POTUS Trump Offers To Pay For Slain Soldier’s Funeral As Panel Is Selected to Investigate Fort Hood’s Mounting Death Toll

An independent review panel has been selected to investigate the command climate and culture at Fort Hood in Killeen, Texas, considered to be one of the Army’s premier installations, according to Secretary of the Army Ryan D. McCarthy.

Since January, 2016, there have been 147 deaths at Fort Hood, out of a base population of 217,000. Fort Hood is the largest active duty armored post in the U.S. Armed Forces. Nearly 40,000 soldiers work at Fort Hood as infantrymen, cavalrymen, and tankers.

For more than two decades, the military installation has been plagued by accidents, homicides, and suicides, along with death by unknown causes, so much that in 2018, the Army stopped issuing press releases notifying the public of the death of a soldier.

Five civilian highly-qualified experts will lead an independent review. The panel members are Chris Swecker, Jonathan Harmon, Carrie Ricci, Queta Rodriguez and Jack White. All of the panelists, with the exception of Rodriguez, are attorneys.

“It’s an honor for me to support our men and women, our sons and daughters in uniform, to ensure they live and work in environments where they feel safe and respected,” said Swecker, the panel lead.

The Army’s July 10th announcement of the independent review came on the heels of increased pressure for a Congressional review by the family of deceased soldier Spc. Vanessa Guillen’s family. Family members, who met with President Donald J. Trump yesterday, say that Guillen had complained about being sexually harassed by a fellow service member.

When the Army announced the review, it acknowledged Guillen may have been sexually harassed, even though the soldier had filed no formal complaints.

“The Army is committed to taking care of our Soldiers, civilians, families, and Soldiers for life, and this independent review will explore the current command climate and culture at Fort Hood,” McCarthy said.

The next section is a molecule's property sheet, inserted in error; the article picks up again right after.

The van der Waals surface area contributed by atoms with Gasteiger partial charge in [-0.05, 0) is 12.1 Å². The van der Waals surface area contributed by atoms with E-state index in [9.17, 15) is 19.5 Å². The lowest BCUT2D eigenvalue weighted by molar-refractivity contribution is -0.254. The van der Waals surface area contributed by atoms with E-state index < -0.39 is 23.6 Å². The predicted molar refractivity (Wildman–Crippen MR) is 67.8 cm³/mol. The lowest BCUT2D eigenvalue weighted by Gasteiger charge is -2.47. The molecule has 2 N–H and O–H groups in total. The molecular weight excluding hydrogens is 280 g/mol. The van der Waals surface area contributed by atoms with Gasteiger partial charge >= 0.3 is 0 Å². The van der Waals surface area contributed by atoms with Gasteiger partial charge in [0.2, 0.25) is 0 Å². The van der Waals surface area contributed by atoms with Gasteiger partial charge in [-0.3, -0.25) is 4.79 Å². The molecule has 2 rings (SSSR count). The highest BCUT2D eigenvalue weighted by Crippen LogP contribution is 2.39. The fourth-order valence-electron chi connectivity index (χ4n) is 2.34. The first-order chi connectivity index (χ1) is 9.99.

The panel, assisted by a brigadier general and a staff, will review historical data and conduct interviews with military members, civilians and members of the local community to determine whether the command climate and culture at Fort Hood, and the surrounding military community, reflects the Army’s values, including safety, respect, inclusiveness, and a commitment to diversity, and workplaces and communities free from sexual harassment.

The results, including the findings and recommendations of the review, will be submitted to James E. McPherson, Under Secretary of the Army, and Gen. Joseph M. Martin, the Vice Chief of Staff of the Army. An implementation team, co-chaired by McPherson and Martin, will be assembled to consider the panel’s recommendations and implement changes, as necessary.

RELATED ARTICLES:

Grim Reaper Stalks Ft. Hood As Another Soldier Dies

DoJ Files Charges Against Civilian Accomplice to Suicided Ft. Hood Soldier in Vanessa Guillen Murder

Ft. Hood: Human Remains Still Unconfirmed To Be Those of Missing Soldier

                                                                     

1 COMMENT

  1. In 1988, while on other business in Texas, I visited a best friend where he lived near Fort Hood, where he was stationed. He had a wife and three kids. My friend, an alcoholic since his dad died 6 years before, had only one concern the whole weekend, and that was where the beer keg was located. There’d been a company party or something at the lake, and there was a keg there. The keg then went to the captain’s house. The captain and his two, junior high and high school aged sons were watching lady mud wrestling on cable. Going to a convenience store for ice with my friend, there were LOTS of people going into the convenience store and in a hurry, to buy beer and cigarettes, etc.. A woman went by with a cut-off sweatshirt top half down the shoulder on one side. There were some shady looking characters buying gas.
    AND IT OCCURRED TO ME: Where the enemy (Satan) has to deal with a more genteel church-going people, he treads lightly, but where he’s really got it going on, like near an army base, he really pours on the coal. I conclude Fort Hood’s problems are of a spiritual nature, whether people like it or not. And the only way to address it is for Christians to get together in a big way, and pray about it, and pray for the Army base, the personnel, the families, the communities surrounding.

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